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Serotiny: a review

Here is a new review paper on serotiny in plants [1]. Serotiny refers to prolonged storage of seeds in woody structures (cones or fruits) on the mother plant for several growing seasons. This implies an accumulation of a canopy seed bank with seeds from different. Serotiny confer fitness benefits in environments with frequent crown-fires, as the heat of the fires opens the woody structures and thus seeds are dispersed in the post-fire bed (where resource are abundant and competition is low). There are other ways by which some cone/fruit can be opened (e.g., dry warm winds), but the number of seeds released and the chance of successful recruitment are much lower than in postfire conditions, and thus fire provides higher fitness benefits for serotinous plants than any other cue factor. This is why most serotinous plants occurs in ecosystems with frequent crown fires. Serotiny has been studied mainly in pines [2-4] and Proteaceae, but we know at least 12 families and more than 50 genera with serotinous species [1]. And there is a diversity of serotinous structures (cones and fruits) in different genera and families (Fig. 1).

Figure 1. A) Callitris (Actinostrobus) pyramidalis (Cupressaceae); B) Postfire Cupressus sempervirens (Cupressaceae); C) Cone of Pinus patula; D) Postfire cones of Pinus radiata; E) Folicles of Hakea cyclocarpa (Proteaceae); F) Hakea stenocarpa follicle; G) Follicles of H. platysperma; H) Xylomelum angustifolium (Proteaceae) follicle; I) Lambertia echinata (Proteaceae) follicle; J) Cone of Banksia lemanniana (Proteaceae); K) B. hookeriana burning; L) Postfire B. leptophylla cone; M) Cluster of capsules of Leptospermum spinescens (Myrtaceae), inset: seeds of Callistemon (Melaleuca) teretifolius; N) Elongated cluster of sessile capsules of Callistemon citrinus (Myrtaceae), + seeds of Callistemon (Melaleuca) teretifolius; O) Woody capsules of Eucalyptus todtiana (Myrtaceae), Inset: capsules of Angophora hispida (Myrtaceae); P) Spikes of Connomois parviflora (Restionaceae); Q) Protea burchellii (Proteaceae); R) fruits of Protea burchellii; S) Cone of Allocasuarina torulosus (Casuarinaceae); T) Cone of Isopogon trilobus (Proteaceae); U) Cones of Petrophile brevifolia; V) Seedlings from serotinous H. polyanthema, B. attenuata and B. hookeriana in litter microsite. For more details see [1].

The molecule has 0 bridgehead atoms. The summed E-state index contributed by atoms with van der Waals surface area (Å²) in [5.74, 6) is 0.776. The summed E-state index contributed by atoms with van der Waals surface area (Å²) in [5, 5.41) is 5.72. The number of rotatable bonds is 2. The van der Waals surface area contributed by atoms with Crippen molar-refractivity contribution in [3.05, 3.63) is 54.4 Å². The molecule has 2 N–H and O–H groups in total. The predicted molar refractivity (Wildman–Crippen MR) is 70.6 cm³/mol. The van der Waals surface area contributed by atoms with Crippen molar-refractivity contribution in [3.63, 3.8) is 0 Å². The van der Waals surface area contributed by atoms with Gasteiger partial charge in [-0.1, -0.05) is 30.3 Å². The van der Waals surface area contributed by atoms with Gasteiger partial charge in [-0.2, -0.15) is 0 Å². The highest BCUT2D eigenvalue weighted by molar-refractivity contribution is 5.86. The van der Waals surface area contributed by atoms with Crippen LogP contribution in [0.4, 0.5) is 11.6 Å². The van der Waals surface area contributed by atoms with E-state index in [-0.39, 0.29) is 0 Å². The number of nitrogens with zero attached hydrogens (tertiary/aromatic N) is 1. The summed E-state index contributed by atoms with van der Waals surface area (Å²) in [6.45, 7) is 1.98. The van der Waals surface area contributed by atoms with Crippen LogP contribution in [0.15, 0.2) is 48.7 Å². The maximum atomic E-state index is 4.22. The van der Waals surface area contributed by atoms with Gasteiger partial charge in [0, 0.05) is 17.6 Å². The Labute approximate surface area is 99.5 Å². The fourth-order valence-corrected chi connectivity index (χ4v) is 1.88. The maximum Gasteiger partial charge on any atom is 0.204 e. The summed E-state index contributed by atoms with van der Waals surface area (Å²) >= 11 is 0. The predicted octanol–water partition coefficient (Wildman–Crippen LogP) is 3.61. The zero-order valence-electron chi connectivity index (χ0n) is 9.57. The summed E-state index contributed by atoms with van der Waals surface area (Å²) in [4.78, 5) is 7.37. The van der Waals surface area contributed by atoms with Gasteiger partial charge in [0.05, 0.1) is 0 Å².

[1] Lamont BB, Pausas JG, He T, Witkowski, ETF, Hanley ME. 2020. Fire as a selective agent for both serotiny and nonserotiny over space and time. Critical Rev. Plant Sci. [doi | pdf]

[2] Hernández-Serrano A, Verdú M, González-Martínez SC, Pausas JG. 2013. Fire structures pine serotiny at different scales. Am. J. Bot. 100: 2349-2356. [doi | amjbot | pdf | supp.]

[3] Hernández-Serrano A, Verdú M, Santos-Del-Blanco L, Climent J, González-Martínez SC, Pausas JG. 2014. Heritability and quantitative genetic divergence of serotiny, a fire-persistence plant trait. Ann. Bot. 114: 571-577. [doi | pdf | suppl.]

[4] Castellanos MC, González-Martínez S, Pausas JG. 2015. Field heritability of a plant adaptation to fire in heterogeneous landscapes. Mol. Ecol. 24, 5633-5642. [doi | pdf | suppl.]  


More on serotiny: Serotiny | Heritability of serotiny (1) | Heritability of serotiny (2): a molecular approach | Evolutionay fire ecology in pines 

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